Even visionaries like Henry Ford and Sam Walton surrounded themselves with a close circle of confidants who helped them refine and carry out their greatest successes, and the rest of us would do well to follow their examples.

8. Success Is the Result of Luck.

It’s tempting to look at star athletes like LeBron James or masterful businessmen like Warren Buffett and attribute their success to natural gifts or the luck of birth. Not only does that mindset degrade the real accomplishments of these high achievers, but it’s also disastrous for your own self esteem.

Sure, LeBron has a body made for basketball and the skills to match, but the wizardry he displays on the court would not be possible without the thousands of hours of training and practice he has logged throughout his career. And while Buffett benefited from growing up as a Congressman’s son, he has spent six decades developing and perfecting the techniques that have made him perhaps the world’s greatest investment mind.

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Luck is important in almost any successful career, but it only matters if you work hard to take full advantage of every opportunity that presents itself to you.

9. You Can Wait for the Right Time.

Timing can be an important factor in the ultimate success of any endeavor, but waiting for just the right moment to act can cripple your progress and leave you feeling unfulfilled. High achievers know that great ideas, hard work, and tireless execution are usually much more important than WHEN you get moving toward your goals.

10. Hard Work Is Overrated.

We hear about “overnight” successes all the time, but that’s a label that rankles most high achievers.

While there are occasional exceptions, achieving anything truly worthwhile is almost always the result of thousands of hours of intense effort. And, more often than not, achievers spend years toiling away at their craft before they ever attain the riches and acclaim they seek.

Shortcuts may bring you a quick dose of success, but true and meaningful achievement over the long haul always requires a dedication to hard work.

Featured photo credit: Sebastiaan ter Burg via imcreator.com

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Adam Hughes

IT Director

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Published on September 21, 2021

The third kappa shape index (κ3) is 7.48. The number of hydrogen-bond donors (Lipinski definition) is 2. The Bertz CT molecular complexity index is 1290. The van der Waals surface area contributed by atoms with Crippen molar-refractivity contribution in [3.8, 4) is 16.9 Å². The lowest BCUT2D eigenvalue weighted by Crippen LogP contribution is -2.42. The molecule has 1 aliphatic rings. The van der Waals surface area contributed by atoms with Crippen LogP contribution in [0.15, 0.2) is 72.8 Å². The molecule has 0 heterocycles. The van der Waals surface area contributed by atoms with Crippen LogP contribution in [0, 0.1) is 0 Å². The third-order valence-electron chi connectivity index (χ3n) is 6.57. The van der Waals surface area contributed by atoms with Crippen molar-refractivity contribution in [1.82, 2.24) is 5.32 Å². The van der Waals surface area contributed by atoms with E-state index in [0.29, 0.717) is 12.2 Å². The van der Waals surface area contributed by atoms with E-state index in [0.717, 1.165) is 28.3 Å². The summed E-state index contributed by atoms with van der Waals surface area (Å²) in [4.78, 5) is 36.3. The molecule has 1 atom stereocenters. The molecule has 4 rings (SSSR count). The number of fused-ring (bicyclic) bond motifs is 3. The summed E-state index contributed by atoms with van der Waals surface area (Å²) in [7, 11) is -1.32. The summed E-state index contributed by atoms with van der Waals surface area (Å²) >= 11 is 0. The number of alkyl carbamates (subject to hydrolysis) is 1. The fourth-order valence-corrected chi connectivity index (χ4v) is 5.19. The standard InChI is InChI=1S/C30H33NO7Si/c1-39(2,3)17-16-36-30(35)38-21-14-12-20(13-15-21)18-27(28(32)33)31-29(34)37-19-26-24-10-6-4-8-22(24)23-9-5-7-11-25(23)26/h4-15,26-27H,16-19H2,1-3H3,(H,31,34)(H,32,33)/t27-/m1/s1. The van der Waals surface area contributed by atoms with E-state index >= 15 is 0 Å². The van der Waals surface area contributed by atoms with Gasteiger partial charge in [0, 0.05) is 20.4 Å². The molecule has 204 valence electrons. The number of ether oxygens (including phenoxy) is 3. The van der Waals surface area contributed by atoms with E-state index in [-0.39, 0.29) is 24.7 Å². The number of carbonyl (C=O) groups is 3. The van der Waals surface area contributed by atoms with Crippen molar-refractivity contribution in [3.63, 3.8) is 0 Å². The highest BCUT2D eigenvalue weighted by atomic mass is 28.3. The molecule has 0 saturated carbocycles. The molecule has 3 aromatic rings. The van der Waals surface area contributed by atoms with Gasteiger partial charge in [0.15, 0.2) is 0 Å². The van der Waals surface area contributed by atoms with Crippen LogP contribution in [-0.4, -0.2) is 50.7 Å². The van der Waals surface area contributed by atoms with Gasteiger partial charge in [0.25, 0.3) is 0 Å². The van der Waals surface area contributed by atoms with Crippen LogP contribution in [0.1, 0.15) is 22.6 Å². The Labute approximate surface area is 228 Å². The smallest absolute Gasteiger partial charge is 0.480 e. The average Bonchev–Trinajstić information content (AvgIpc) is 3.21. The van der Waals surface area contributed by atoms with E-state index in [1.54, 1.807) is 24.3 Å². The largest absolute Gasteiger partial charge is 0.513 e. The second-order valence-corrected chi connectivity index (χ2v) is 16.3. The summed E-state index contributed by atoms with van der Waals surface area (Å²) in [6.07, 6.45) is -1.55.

How Remote Work Affects Your Productivity And Wellbeing (Backed By Data)

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How Remote Work Affects Your Productivity And Wellbeing (Backed By Data)

The internet is flooded with articles about remote work and its benefits or drawbacks. But in reality, the remote work experience is so subjective that it’s impossible to draw general conclusions and issue one-size-fits-all advice about it. However, one thing that’s universal and rock-solid is data. Data-backed findings and research about remote work productivity give us a clear picture of how our workdays have changed and how work from home affects us—because data doesn’t lie.

In this article, we’ll look at three decisive findings from a recent data study and two survey reports concerning remote work productivity and worker well-being.

1. We Take Less Frequent Breaks

Your home can be a peaceful or a distracting place depending on your living and family conditions. While some of us might find it hard to focus amidst the sounds of our everyday life, other people will tell you that the peace and quiet while working from home (WFH) is a major productivity booster. Then there are those who find it hard to take proper breaks at home and switch off at the end of the workday.

But what does data say about remote work productivity? Do we work more or less in a remote setting?

Let’s take a step back to pre-pandemic times (2014, to be exact) when a time tracking application called DeskTime discovered that 10% of most productive people work for 52 minutes and then take a break for 17 minutes.

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Recently, the same time tracking app repeated that study to reveal working and breaking patterns during the pandemic. They found that remote work has caused an increase in time worked, with the most productive people now working for 112 minutes and breaking for 26 minutes.[1]

Now, this may seem rather innocent at first—so what if we work for extended periods of time as long as we also take longer breaks? But let’s take a closer look at this proportion.

While breaks have become only nine minutes longer, work sprints have more than doubled. That’s nearly two hours of work, meaning that the most hard-working people only take three to four breaks per 8-hour workday. This discovery makes us question if working from home (WFH) really is as good a thing for our well-being as we thought it was. In addition, in the WFH format, breaks are no longer a treat but rather a time to squeeze in a chore or help children with schoolwork.